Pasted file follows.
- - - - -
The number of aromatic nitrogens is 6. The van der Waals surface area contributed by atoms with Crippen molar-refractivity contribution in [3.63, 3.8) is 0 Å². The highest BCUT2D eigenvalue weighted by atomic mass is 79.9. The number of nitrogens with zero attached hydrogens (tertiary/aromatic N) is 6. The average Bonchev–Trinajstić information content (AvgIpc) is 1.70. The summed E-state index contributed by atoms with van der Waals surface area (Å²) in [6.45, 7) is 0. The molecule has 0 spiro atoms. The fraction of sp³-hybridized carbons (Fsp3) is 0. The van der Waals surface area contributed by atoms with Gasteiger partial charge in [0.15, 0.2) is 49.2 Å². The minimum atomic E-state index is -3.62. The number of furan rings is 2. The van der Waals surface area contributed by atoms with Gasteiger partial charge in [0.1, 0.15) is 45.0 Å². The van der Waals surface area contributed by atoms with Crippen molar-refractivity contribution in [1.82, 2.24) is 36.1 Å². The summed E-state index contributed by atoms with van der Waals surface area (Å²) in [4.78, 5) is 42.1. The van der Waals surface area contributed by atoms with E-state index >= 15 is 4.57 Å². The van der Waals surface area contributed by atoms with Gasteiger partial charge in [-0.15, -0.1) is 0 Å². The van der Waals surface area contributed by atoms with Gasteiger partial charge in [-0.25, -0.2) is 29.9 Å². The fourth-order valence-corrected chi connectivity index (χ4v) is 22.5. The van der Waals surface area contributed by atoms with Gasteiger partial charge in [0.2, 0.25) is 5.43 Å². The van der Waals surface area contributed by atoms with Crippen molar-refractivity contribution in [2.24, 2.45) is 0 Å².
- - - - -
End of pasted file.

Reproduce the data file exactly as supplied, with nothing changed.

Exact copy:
The number of aromatic nitrogens is 6. The van der Waals surface area contributed by atoms with Crippen molar-refractivity contribution in [3.63, 3.8) is 0 Å². The highest BCUT2D eigenvalue weighted by atomic mass is 79.9. The number of nitrogens with zero attached hydrogens (tertiary/aromatic N) is 6. The average Bonchev–Trinajstić information content (AvgIpc) is 1.70. The summed E-state index contributed by atoms with van der Waals surface area (Å²) in [6.45, 7) is 0. The molecule has 0 spiro atoms. The fraction of sp³-hybridized carbons (Fsp3) is 0. The van der Waals surface area contributed by atoms with Gasteiger partial charge in [0.15, 0.2) is 49.2 Å². The minimum atomic E-state index is -3.62. The number of furan rings is 2. The van der Waals surface area contributed by atoms with Gasteiger partial charge in [0.1, 0.15) is 45.0 Å². The van der Waals surface area contributed by atoms with Crippen molar-refractivity contribution in [1.82, 2.24) is 36.1 Å². The summed E-state index contributed by atoms with van der Waals surface area (Å²) in [4.78, 5) is 42.1. The van der Waals surface area contributed by atoms with E-state index >= 15 is 4.57 Å². The van der Waals surface area contributed by atoms with Gasteiger partial charge in [-0.15, -0.1) is 0 Å². The van der Waals surface area contributed by atoms with Gasteiger partial charge in [-0.25, -0.2) is 29.9 Å². The fourth-order valence-corrected chi connectivity index (χ4v) is 22.5. The van der Waals surface area contributed by atoms with Gasteiger partial charge in [0.2, 0.25) is 5.43 Å². The van der Waals surface area contributed by atoms with Crippen molar-refractivity contribution in [2.24, 2.45) is 0 Å².